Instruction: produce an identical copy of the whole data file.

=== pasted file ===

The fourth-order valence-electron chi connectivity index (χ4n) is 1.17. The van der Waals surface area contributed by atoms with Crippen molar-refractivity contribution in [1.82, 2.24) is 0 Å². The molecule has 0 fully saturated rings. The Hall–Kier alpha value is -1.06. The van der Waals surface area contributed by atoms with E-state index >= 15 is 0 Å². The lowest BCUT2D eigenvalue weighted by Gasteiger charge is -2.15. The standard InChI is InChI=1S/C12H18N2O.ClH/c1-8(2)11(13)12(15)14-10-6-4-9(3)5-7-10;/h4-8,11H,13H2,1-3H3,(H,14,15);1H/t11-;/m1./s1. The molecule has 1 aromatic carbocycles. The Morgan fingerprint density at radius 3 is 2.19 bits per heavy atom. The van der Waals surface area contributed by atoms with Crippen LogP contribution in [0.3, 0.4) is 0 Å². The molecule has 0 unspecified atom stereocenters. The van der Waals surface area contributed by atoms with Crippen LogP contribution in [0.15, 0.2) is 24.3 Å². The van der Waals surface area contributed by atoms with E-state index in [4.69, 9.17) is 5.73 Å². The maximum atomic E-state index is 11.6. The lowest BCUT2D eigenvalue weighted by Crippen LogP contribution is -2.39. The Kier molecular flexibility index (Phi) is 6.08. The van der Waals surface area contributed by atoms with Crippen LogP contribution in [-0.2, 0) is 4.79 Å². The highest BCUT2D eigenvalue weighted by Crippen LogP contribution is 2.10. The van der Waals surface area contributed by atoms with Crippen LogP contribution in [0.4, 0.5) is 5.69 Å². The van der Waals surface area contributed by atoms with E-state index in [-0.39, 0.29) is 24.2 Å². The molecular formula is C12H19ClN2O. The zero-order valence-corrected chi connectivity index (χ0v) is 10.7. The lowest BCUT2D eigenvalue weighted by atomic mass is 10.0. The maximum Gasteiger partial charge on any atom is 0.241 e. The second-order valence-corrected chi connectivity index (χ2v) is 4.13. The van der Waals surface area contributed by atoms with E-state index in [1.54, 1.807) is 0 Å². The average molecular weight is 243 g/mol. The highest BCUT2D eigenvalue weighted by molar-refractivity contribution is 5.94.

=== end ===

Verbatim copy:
The fourth-order valence-electron chi connectivity index (χ4n) is 1.17. The van der Waals surface area contributed by atoms with Crippen molar-refractivity contribution in [1.82, 2.24) is 0 Å². The molecule has 0 fully saturated rings. The Hall–Kier alpha value is -1.06. The van der Waals surface area contributed by atoms with E-state index >= 15 is 0 Å². The lowest BCUT2D eigenvalue weighted by Gasteiger charge is -2.15. The standard InChI is InChI=1S/C12H18N2O.ClH/c1-8(2)11(13)12(15)14-10-6-4-9(3)5-7-10;/h4-8,11H,13H2,1-3H3,(H,14,15);1H/t11-;/m1./s1. The molecule has 1 aromatic carbocycles. The Morgan fingerprint density at radius 3 is 2.19 bits per heavy atom. The van der Waals surface area contributed by atoms with Crippen LogP contribution in [0.3, 0.4) is 0 Å². The molecule has 0 unspecified atom stereocenters. The van der Waals surface area contributed by atoms with Crippen LogP contribution in [0.15, 0.2) is 24.3 Å². The van der Waals surface area contributed by atoms with E-state index in [4.69, 9.17) is 5.73 Å². The maximum atomic E-state index is 11.6. The lowest BCUT2D eigenvalue weighted by Crippen LogP contribution is -2.39. The Kier molecular flexibility index (Phi) is 6.08. The van der Waals surface area contributed by atoms with Crippen LogP contribution in [-0.2, 0) is 4.79 Å². The highest BCUT2D eigenvalue weighted by Crippen LogP contribution is 2.10. The van der Waals surface area contributed by atoms with Crippen LogP contribution in [0.4, 0.5) is 5.69 Å². The van der Waals surface area contributed by atoms with E-state index in [-0.39, 0.29) is 24.2 Å². The molecular formula is C12H19ClN2O. The zero-order valence-corrected chi connectivity index (χ0v) is 10.7. The lowest BCUT2D eigenvalue weighted by atomic mass is 10.0. The maximum Gasteiger partial charge on any atom is 0.241 e. The second-order valence-corrected chi connectivity index (χ2v) is 4.13. The van der Waals surface area contributed by atoms with E-state index in [1.54, 1.807) is 0 Å². The average molecular weight is 243 g/mol. The highest BCUT2D eigenvalue weighted by molar-refractivity contribution is 5.94.